Wonky veg has been all over social media recently since ASDA began selling their Wonky Veg boxes. ASDA is now promising to roll these out nationwide. I first became aware of the great wonky veg waste problem through Hugh Fearnley-Whittingstall and the BBC show Hugh’s War on Waste. The problem has been that supermarkets will only sell the most regular-shaped vegetables, whilst nature stubbornly insists on producing vegetables of all shapes. This results in farmers having to destroy large parts of their crops because they simply cannot get the supermarkets to sell the “wonky” vegetables. Bad news for the farmers and bad news for a planet in which there are people starving.
So, everyone is excited to see the supermarkets beginning to move on this issue. However, at this point I want to sound the alarm bells. This latest move could prove disastrous. The trouble with demanding that supermarkets sell wonky veg is that we fail to see the real problem, which is more about overproduction than about wonky vegetables. The real problem is that people in the UK eat far less veg than the farmers produce. So a lot of veg has to be destroyed regardless. That it happens to be the wonky veg which is destroyed is almost a side-issue.
I say “almost” because I have a suspicion that the overproduction is at least partly a result of a long-term process of demanding ever more regular shaped vegetables by the supermarkets. Year after year, to get ahead in the vegetable farming game, farmers have had to grow larger and larger crops in order to have enough regular veg to beat the competition. And so, year on year, the amount of waste has increased. At least, this is what I suspect.
But to focus only on supermarkets not selling wonky veg is to focus only on the cause and, at that, a long-term cause. The problem is not the cause. The problem is the effect, which is that people in the UK eat far less veg than farmers in the UK produce. Short of exporting the surplus, it must end up being destroyed. (And, given the unhelpfully strong Pound, export is unlikely to be an option).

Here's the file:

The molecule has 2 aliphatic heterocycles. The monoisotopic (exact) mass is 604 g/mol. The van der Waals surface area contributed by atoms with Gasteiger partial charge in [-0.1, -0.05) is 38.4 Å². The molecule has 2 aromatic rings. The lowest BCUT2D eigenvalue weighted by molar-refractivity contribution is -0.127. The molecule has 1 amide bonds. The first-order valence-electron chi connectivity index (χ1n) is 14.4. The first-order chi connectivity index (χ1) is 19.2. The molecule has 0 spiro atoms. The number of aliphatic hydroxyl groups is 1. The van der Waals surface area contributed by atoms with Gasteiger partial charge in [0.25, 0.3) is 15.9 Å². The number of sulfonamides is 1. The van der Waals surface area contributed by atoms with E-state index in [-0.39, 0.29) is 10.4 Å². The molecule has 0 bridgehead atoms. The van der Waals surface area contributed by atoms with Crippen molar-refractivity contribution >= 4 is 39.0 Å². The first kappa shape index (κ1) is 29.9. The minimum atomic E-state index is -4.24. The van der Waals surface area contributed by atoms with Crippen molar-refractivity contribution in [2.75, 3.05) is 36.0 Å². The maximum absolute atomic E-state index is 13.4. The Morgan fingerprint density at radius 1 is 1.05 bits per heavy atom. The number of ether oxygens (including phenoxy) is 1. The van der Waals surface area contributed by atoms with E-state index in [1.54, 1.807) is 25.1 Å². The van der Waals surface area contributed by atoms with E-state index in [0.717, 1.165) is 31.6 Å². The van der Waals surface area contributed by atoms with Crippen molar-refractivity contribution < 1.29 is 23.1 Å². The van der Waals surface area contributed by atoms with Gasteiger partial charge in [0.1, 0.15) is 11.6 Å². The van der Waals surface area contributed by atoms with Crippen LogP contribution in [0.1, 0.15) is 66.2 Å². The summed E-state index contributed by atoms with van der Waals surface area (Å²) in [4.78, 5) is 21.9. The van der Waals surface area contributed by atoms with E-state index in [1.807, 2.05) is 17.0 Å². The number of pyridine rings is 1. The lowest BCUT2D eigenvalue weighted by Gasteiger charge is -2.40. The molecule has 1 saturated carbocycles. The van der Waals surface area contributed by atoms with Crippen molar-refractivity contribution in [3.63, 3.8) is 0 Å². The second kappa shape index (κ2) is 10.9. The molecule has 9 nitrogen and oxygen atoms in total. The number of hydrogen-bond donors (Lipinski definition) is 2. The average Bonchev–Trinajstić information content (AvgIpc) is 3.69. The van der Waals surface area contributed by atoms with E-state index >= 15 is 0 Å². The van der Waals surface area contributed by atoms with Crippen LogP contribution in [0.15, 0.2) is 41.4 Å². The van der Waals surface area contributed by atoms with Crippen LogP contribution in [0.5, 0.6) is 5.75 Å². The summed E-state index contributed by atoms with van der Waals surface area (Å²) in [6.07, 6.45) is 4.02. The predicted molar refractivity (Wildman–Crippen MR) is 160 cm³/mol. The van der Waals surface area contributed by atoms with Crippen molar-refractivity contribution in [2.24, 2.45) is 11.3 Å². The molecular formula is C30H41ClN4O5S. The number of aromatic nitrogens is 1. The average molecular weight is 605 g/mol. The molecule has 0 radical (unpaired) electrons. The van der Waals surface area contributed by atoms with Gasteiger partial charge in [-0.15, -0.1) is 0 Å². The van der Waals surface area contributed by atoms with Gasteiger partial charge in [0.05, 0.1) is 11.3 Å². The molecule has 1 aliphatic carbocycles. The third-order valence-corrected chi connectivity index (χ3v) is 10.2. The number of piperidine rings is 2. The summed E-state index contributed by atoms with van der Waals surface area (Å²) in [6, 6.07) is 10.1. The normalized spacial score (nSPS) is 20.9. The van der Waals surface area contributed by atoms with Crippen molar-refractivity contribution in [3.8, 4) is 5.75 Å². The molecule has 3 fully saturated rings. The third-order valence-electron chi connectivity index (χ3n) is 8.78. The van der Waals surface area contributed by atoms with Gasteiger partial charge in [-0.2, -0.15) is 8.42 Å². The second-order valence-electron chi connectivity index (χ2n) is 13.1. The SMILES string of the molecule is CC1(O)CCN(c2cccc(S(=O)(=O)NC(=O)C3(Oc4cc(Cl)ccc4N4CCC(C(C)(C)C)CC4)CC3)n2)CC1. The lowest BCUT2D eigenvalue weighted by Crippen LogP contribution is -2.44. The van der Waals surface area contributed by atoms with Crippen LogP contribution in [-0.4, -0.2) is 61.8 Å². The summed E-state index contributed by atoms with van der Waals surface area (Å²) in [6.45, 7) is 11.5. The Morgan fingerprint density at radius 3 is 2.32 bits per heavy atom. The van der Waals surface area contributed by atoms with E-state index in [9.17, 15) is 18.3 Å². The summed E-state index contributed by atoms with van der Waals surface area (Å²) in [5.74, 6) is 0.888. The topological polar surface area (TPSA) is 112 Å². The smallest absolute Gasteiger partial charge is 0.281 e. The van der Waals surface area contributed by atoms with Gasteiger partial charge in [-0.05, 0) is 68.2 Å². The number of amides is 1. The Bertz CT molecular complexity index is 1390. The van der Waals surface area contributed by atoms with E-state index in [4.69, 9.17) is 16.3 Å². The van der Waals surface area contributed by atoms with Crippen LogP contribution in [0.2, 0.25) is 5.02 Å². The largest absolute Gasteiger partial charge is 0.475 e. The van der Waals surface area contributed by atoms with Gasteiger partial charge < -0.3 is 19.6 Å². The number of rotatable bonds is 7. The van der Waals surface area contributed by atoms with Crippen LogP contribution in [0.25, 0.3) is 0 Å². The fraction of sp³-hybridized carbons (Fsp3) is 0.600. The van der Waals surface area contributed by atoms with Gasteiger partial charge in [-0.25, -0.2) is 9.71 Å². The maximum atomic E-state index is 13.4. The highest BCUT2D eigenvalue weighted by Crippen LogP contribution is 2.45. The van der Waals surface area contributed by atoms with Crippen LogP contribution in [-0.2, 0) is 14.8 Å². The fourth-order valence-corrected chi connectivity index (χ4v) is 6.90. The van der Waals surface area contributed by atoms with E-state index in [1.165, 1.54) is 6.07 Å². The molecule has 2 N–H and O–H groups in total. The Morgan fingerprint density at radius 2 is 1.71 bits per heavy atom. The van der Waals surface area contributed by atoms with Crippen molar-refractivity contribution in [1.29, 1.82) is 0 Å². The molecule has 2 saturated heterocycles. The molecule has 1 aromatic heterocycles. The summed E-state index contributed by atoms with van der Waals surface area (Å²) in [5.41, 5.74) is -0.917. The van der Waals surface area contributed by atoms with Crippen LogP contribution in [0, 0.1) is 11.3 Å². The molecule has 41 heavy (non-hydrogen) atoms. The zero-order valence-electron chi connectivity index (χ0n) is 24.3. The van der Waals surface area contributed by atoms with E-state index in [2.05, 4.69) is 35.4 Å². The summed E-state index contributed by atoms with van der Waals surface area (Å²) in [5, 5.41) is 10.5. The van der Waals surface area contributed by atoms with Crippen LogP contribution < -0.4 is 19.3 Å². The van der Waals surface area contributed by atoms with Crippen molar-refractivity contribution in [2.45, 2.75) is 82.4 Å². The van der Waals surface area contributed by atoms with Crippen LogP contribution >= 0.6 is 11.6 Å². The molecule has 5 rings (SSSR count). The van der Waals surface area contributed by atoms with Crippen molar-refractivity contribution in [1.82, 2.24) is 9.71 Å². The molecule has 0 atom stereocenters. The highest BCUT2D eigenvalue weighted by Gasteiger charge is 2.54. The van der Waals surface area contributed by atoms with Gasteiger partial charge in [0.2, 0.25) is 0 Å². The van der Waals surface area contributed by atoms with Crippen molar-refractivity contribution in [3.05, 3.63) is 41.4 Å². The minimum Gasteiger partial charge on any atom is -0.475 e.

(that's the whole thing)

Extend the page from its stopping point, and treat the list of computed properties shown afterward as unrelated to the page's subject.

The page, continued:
So, now let’s think about what ASDA’s Wonky Veg boxes are going to do. ASDA claims their wonky veg is 30% cheaper than “standard lines”. Great news for consumers who don’t mind the shape of their veg: we can now spend 30% less. But here’s the question: will the consumers who are buying wonky veg continue to buy as much “standard” veg as they bought before? i.e. will we, the populace, respond to wonky veg by increasing our total consumption of veg? If not, then this whole thing is a great, cosmic kick in the teeth to the farmers whose “standard” veg market will collapse as they undersell themselves by 30% with wonky veg. If getting by was hard when farmers were at least able to sell your “standard” veg at standard prices, it will be impossible when some of that market is replaced by a 30% discount market.
So, rock, hard place. Don’t sell wonky veg and we propagate the cause of the food waste problem. Sell it and the food waste problem becomes sudden death for the farmers. What are we to do? Two things spring to mind: first, changes like this must be rolled out slowly. Macro-economies take time to evolve (whilst micro-economies can be very flexible). It takes a whole season to grow a crop. Farmers need to know at least a year in advance what sort of sales patterns to expect. The cause acted on a long-term basis, removing the cause needs to be a long-term project as well. So it would be good if ASDA rolled out wonky veg on a limited basis, which increased year on year. But to roll out to the whole nation at once is either deeply naive or criminally cynical (let’s hope it’s the former). So, now’s the time for us to say “well done ASDA, but slow down”.
Second, and very simply, the actual problem could be addressed. Let’s start eating more veg. By all means buy wonky veg, but make sure you still spend as much on veg as you did before. That means that if we’re buying cheaper veg, we have to buy more of it. But this is the only way to buy wonky veg that ensures that farmers will still get as much income from their crops as they did before.
It’s our choice: what are we going to do?